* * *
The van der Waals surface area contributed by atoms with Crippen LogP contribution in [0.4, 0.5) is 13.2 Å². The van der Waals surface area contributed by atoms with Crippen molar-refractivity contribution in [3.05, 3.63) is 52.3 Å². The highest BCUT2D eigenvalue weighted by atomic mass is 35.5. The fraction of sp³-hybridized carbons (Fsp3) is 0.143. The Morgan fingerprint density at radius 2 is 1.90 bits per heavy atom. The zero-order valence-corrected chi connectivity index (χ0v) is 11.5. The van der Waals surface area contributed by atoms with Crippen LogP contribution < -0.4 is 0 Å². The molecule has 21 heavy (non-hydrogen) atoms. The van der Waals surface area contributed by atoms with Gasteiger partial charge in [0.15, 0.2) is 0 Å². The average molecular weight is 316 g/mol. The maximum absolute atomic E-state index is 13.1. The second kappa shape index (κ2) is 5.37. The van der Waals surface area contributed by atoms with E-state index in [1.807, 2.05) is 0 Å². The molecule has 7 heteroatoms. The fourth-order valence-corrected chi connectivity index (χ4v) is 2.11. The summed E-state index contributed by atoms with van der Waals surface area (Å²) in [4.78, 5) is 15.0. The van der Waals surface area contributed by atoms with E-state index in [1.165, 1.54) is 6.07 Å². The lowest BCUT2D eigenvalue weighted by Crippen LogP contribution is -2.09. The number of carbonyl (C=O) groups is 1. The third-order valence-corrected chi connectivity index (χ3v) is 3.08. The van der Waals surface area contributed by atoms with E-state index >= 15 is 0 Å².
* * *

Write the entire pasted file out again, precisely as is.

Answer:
The van der Waals surface area contributed by atoms with Crippen LogP contribution in [0.4, 0.5) is 13.2 Å². The van der Waals surface area contributed by atoms with Crippen molar-refractivity contribution in [3.05, 3.63) is 52.3 Å². The highest BCUT2D eigenvalue weighted by atomic mass is 35.5. The fraction of sp³-hybridized carbons (Fsp3) is 0.143. The Morgan fingerprint density at radius 2 is 1.90 bits per heavy atom. The zero-order valence-corrected chi connectivity index (χ0v) is 11.5. The van der Waals surface area contributed by atoms with Crippen LogP contribution < -0.4 is 0 Å². The molecule has 21 heavy (non-hydrogen) atoms. The van der Waals surface area contributed by atoms with Gasteiger partial charge in [0.15, 0.2) is 0 Å². The average molecular weight is 316 g/mol. The maximum absolute atomic E-state index is 13.1. The second kappa shape index (κ2) is 5.37. The van der Waals surface area contributed by atoms with E-state index in [1.807, 2.05) is 0 Å². The molecule has 7 heteroatoms. The fourth-order valence-corrected chi connectivity index (χ4v) is 2.11. The summed E-state index contributed by atoms with van der Waals surface area (Å²) in [4.78, 5) is 15.0. The van der Waals surface area contributed by atoms with E-state index in [1.165, 1.54) is 6.07 Å². The lowest BCUT2D eigenvalue weighted by Crippen LogP contribution is -2.09. The number of carbonyl (C=O) groups is 1. The third-order valence-corrected chi connectivity index (χ3v) is 3.08. The van der Waals surface area contributed by atoms with E-state index >= 15 is 0 Å².